The Journal of Behavioral Health Services & Research

, Volume 27, Issue 3, pp 286-302

First online:

Longitudinal effects of integrated treatment on alcohol use for persons with serious mental illness and substance use disorders

  • Sandra E. HermanAffiliated withDepartment of Community Health, Program Evaluation Specialist, Services Research Unit, Mental Health and Substance Abuse Services Email author 
  • , Kenneth A. FrankAffiliated withthe Department of Education, Michigan State University
  • , Carol T. MowbrayAffiliated withthe School of Social Work, the University of Michigan
  • , Kurt M. RibislAffiliated withthe Department of Health Behavior and Health Education, the University of North Carolina, School of Public Health
  • , William S. DavidsonIIAffiliated withthe Department of Psychology, Michigan State University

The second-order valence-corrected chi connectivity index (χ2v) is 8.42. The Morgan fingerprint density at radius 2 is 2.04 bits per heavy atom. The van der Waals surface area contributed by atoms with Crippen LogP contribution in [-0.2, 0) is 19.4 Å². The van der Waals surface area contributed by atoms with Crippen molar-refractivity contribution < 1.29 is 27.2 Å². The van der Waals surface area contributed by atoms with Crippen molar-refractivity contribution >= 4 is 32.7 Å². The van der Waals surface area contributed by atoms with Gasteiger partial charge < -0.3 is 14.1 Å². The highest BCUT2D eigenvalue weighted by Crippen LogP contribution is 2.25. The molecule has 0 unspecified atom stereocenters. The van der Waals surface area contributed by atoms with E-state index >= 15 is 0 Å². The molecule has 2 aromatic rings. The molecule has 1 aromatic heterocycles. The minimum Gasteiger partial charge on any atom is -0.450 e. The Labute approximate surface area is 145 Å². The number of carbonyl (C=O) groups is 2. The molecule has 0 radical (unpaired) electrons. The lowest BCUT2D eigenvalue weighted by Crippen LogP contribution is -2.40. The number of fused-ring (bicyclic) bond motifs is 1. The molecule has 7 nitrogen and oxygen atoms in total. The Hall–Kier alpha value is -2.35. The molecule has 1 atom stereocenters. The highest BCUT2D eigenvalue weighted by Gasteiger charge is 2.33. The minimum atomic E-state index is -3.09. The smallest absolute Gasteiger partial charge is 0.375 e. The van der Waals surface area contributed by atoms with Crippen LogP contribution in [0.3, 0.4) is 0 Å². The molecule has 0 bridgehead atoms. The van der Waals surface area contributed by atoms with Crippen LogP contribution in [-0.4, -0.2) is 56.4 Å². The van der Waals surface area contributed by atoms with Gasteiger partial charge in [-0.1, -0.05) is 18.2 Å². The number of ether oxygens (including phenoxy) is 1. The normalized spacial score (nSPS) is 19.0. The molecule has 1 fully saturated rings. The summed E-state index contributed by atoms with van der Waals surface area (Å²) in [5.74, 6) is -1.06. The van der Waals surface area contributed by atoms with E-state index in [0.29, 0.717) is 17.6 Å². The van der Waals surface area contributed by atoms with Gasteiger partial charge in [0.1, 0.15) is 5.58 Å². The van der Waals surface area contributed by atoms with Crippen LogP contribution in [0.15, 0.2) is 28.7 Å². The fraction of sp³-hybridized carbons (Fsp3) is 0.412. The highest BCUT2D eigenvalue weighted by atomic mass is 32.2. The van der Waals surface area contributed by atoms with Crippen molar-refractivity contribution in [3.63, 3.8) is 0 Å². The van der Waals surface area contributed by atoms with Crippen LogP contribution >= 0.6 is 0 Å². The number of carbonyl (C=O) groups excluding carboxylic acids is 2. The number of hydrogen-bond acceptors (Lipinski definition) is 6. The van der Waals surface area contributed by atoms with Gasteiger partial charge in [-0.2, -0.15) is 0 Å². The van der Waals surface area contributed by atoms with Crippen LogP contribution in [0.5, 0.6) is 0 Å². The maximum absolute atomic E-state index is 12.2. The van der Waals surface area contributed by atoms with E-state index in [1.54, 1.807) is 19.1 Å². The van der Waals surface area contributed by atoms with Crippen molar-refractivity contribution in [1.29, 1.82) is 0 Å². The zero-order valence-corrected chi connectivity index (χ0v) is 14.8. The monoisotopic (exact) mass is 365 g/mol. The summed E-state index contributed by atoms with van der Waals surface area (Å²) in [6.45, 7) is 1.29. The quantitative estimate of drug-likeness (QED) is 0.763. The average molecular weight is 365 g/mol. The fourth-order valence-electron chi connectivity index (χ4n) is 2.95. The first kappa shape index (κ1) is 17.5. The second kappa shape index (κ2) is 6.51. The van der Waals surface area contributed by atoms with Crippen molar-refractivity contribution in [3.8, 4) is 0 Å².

Rent the article at a discount

Rent now

* Final gross prices may vary according to local VAT.

Get Access


A randomized experimental design was used to assign participants to an integrated mental health and substance use treatment program or to standard hospital treatment. A multilevel, nonlinear model was used to estimate hospital treatment effects on days of alcohol use for persons with serious mental illness and substance use disorders over 18 months. The integrated treatment program had a significant effect on the rate of alcohol use at 2 months postdischarge, reducing the rate of use by 54%. Motivation for sobriety at hospital discharge, posttreatment self-help attendance, and social support for sobriety were also found to reduce the rate of use during the follow-up period. Implications for mental health treatment and aftercare support are discussed.